Because of the political and religious discontent in England, families began to migrate abroad in enormous numbers. Faced with persecution and starvation at home, the open frontiers and generally less oppressive social environment of the New World seemed tantalizing indeed to many English people. The trip was difficult, and not all made it unscathed, but many of those who did get to Canada and the United States made important contributions to the young nations in which they settled. Some of the first North American settlers with Appells name or one of its variants: Robert Abel who came in the fleet with Winthrop in 1630 and landed at Weymouth. Robert his son joined the expedition of Sir William Phipps to Quebec in 1690..

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Motto


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Motto



The motto was originally a war cry or slogan. Mottoes first began to be shown with arms in the 14th and 15th centuries, but were not in general use until the 17th century. Thus the oldest coats of arms generally do not include a motto. Mottoes seldom form part of the grant of arms: Under most heraldic authorities, a motto is an optional component of the coat of arms, and can be added to or changed at will; many families have chosen not to display a motto.

Motto: Vive le Roi
Motto Translation: Long life to the King.


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Appells Family Crest Products


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Appells Family Crest Products




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See Also


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See Also




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Citations


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Citations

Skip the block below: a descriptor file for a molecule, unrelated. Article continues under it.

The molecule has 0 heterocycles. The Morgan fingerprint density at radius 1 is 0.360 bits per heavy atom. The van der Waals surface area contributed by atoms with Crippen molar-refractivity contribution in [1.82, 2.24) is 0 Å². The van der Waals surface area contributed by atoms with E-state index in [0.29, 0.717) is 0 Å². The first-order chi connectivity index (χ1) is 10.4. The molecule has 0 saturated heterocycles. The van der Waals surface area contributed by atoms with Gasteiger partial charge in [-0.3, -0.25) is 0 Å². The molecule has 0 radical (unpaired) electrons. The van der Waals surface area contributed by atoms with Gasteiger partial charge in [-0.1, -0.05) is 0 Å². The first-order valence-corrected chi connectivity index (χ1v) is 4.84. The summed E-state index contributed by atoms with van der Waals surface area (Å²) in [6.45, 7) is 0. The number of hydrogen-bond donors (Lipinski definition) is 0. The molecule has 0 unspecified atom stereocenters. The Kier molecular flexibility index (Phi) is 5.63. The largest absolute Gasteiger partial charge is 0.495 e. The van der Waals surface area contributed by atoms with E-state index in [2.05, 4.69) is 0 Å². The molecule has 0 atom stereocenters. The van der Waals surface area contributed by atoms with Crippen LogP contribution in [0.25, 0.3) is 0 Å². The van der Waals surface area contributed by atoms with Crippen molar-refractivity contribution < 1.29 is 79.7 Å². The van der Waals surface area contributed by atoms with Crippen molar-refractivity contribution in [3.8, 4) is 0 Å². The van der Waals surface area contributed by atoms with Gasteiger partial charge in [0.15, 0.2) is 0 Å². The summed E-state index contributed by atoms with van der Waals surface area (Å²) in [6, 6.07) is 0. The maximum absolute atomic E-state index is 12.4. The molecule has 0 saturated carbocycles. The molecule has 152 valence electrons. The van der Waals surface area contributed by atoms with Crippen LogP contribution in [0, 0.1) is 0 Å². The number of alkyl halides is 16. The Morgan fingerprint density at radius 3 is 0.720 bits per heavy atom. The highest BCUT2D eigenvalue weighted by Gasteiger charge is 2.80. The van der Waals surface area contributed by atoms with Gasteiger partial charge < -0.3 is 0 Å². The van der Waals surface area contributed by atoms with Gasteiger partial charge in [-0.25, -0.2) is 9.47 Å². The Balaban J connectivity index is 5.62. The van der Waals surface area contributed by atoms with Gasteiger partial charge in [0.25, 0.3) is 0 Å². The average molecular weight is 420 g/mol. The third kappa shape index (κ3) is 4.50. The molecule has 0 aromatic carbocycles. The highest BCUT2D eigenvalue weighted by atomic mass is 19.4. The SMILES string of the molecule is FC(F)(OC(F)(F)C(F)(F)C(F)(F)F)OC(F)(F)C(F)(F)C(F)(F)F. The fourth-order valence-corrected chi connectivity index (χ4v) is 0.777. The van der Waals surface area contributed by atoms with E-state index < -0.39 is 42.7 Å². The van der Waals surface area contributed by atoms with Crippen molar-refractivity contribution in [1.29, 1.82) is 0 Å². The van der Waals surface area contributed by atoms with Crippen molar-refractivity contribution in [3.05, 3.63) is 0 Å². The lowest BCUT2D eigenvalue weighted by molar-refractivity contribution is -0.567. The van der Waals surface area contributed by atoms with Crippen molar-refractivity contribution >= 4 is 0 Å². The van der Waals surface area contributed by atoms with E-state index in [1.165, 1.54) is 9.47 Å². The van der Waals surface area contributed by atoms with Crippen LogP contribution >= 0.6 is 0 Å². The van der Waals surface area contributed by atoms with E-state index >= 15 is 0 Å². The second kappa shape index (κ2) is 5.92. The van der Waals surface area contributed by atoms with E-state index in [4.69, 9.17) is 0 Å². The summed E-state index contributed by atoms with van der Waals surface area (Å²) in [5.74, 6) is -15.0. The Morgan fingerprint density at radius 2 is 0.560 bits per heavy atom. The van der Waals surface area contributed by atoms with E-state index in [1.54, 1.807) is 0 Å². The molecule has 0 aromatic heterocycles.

1. ^ Burke, John Bernard, The Roll of Battle Abbey. London: Edward Churton, 26, Holles Street, 1848, Print.

Other References

  1. Williams, Dr Ann. And G.H. Martin . Domesday Book A Complete Translation. London: Penguin, 1992. Print. (ISBN 0-141-00523-8).
  2. Leeson, Francis L. Dictionary of British Peerages. Baltimore: Genealogical Publishing, 1986. Print. (ISBN 0-8063-1121-5).
  3. Innes, Thomas and Learney. The Tartans of the Clans and Families of Scotland 1st Edition. Edinburgh: W & A. K. Johnston Limited, 1938. Print.
  4. Best, Hugh. Debrett's Texas Peerage. New York: Coward-McCann, 1983. Print. (ISBN 069811244X).
  5. Burke, John Bernard Ed. The Roll of Battle Abbey. Baltimore: Genealogical Publishing. Print.
  6. Bullock, L.G. Historical Map of England and Wales. Edinburgh: Bartholomew and Son, 1971. Print.
  7. The Norman People and Their Existing Descendants in the British Dominions and the United States Of America. Baltimore: Genealogical Publishing, 1975. Print. (ISBN 0-8063-0636-X).
  8. Filby, P. William and Mary K Meyer. Passenger and Immigration Lists Index in Four Volumes. Detroit: Gale Research, 1985. Print. (ISBN 0-8103-1795-8).
  9. Lennard, Reginald. Rural England 1086-1135 A Study of Social and Agrarian Conditions. Oxford: Clarendon Press, 1959. Print.
  10. Robb H. Amanda and Andrew Chesler. Encyclopedia of American Family Names. New York: Haper Collins, 1995. Print. (ISBN 0-06-270075-8).
  11. ...

The Appells Family Crest was acquired from the Houseofnames.com archives. The Appells Family Crest was drawn according to heraldic standards based on published blazons. We generally include the oldest published family crest once associated with each surname.

This page was last modified on 14 September 2015 at 13:46.